“Two bags please,” Tammie Fields says, eyeing the grocery store cashier carefully, waiting for her moment to strike. When the total is rung up she asks to pay by debit, then taps the console, packs her bags, collects her reciept and shoots a furtive glance left, then right, before suddenly hissing: “Merry Chirssssssstmassssssssss.”
The cashier – not white, not old, not bitter – glances up from the next customer, checking to see if Tammie is perhaps suffering a stroke, or has a physical impediment that would explain why she is hissing a seasonal salutation. Finding nothing other than a strange glint in Mrs. Fields’ eyes, the cashier just nods and says easily, “Thanks. You too.”
Tammie stares at her. She tries again.
“Chirsssssssstmasssssss. You know. Jeeeeeeeeezuzzzzzzzzz.”
“Sure. Yeah, Christmas. Have a merry one ma’am,” the cashier says, moving on.
“You aren’t allowed to say that,” Tammie announces triumphantly.
Not looking up from a head of broccoli that doesn’t want to stay in its bag, the young employee absently asks why not.
“I read it in the Sun. People in stores have to say ‘Season’s Greetings’ now because the world is going down the tubes and no one really stands for anything anymore. You said ‘Christmas.’ I could get you fired.”
The cashier just shakes her head and smiles. Tammie stands there for an hour before eventually shuffling out to her car dejectedly, finally deciding to head home after a stock boy, a woman wearing a hijab in the the pasta aisle, the man who runs the post office in the Guardian drugs, a Tim Horton’s worker, and a garbage man who looked like he’d come from away, all refused to do anything other than smile and return her Christ-based festive cheer on this particular outing.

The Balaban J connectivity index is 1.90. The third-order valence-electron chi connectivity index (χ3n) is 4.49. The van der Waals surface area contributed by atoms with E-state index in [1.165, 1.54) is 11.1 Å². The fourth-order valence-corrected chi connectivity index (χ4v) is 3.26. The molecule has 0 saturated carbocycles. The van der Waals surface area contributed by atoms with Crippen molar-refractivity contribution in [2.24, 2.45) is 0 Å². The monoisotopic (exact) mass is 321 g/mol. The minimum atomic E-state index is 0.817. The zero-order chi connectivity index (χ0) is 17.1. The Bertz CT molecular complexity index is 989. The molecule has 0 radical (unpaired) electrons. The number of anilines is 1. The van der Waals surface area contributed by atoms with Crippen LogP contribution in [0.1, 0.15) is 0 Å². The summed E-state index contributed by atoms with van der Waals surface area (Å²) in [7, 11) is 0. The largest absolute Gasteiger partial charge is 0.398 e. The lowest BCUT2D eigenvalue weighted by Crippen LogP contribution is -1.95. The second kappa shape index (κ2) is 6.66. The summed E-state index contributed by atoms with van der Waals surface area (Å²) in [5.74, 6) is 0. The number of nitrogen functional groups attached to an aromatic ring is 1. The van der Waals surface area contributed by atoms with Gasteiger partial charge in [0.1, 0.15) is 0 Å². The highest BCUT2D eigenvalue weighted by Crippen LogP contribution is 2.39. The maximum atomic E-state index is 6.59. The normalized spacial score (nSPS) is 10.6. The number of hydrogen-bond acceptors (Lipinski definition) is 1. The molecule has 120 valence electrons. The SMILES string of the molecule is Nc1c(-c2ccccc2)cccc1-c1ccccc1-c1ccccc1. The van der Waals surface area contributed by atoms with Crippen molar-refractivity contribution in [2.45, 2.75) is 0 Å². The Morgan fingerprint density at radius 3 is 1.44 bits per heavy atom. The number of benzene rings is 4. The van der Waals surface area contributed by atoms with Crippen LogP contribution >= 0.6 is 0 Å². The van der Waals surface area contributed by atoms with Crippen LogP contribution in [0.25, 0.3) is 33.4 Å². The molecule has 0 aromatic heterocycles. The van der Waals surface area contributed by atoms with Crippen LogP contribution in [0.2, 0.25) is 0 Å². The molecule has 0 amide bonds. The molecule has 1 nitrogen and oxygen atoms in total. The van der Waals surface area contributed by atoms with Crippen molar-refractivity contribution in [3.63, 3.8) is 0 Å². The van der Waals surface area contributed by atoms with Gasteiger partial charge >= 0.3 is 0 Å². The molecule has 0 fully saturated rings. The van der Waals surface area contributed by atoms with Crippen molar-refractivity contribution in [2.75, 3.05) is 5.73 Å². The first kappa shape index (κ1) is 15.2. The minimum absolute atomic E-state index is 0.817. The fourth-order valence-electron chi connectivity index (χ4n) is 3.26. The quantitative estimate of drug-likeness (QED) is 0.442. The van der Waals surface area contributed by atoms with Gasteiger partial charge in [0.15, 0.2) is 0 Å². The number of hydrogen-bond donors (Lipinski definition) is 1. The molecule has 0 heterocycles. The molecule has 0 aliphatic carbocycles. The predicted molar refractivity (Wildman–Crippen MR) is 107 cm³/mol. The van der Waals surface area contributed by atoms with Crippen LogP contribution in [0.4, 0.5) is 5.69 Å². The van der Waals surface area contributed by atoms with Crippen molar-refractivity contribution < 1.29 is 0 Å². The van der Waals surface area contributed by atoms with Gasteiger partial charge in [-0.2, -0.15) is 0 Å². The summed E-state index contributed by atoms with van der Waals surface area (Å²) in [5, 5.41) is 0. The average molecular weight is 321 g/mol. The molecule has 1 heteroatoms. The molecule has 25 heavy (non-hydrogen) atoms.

Tammie is not alone. A recent survey by people with too much time on their hands confirmed that saying ‘Merry Christmas’ to strangers only resulted in discord in 1% of interactions.
“And in all of those cases it was because the person saying it unintentionally spat the ‘s’ sound as they said ‘Christmas,’ which offended people who don’t like being spat on, perhaps understandably during the height of cold and flu season,” says Gerard Buttler, head of sociology at the University of Toronto.
“I’d say I don’t know where the idea that you can’t say Merry Christmas anymore comes from, except I know exactly where it comes from and exactly who has exploited that notion to further alienate a voter base whose general naïveté is only matched by their vanity in thinking that anyone cares how they qualify their season’s greetings.”
“Whatevs,” Tammie says in response to being told this. “We all know it’s true. These people (you know the ones, the other ones) they come to Canada and they take jobs with one hand and won’t say Merry Christmas with the other. And I’m not having it. So who wants to fight?” The No Frills parking lot is quiet. A man hastily walks in the other direction, despite having to wade through a thigh-deep puddle of slush and salt. Who can blame him?”
“Alright no one,” Mrs. Fields says, almost wistfully. “I guess I’ll just head on home and troll around on the Facebook for a bit. Merry Chirsssssssstmassssssssss.”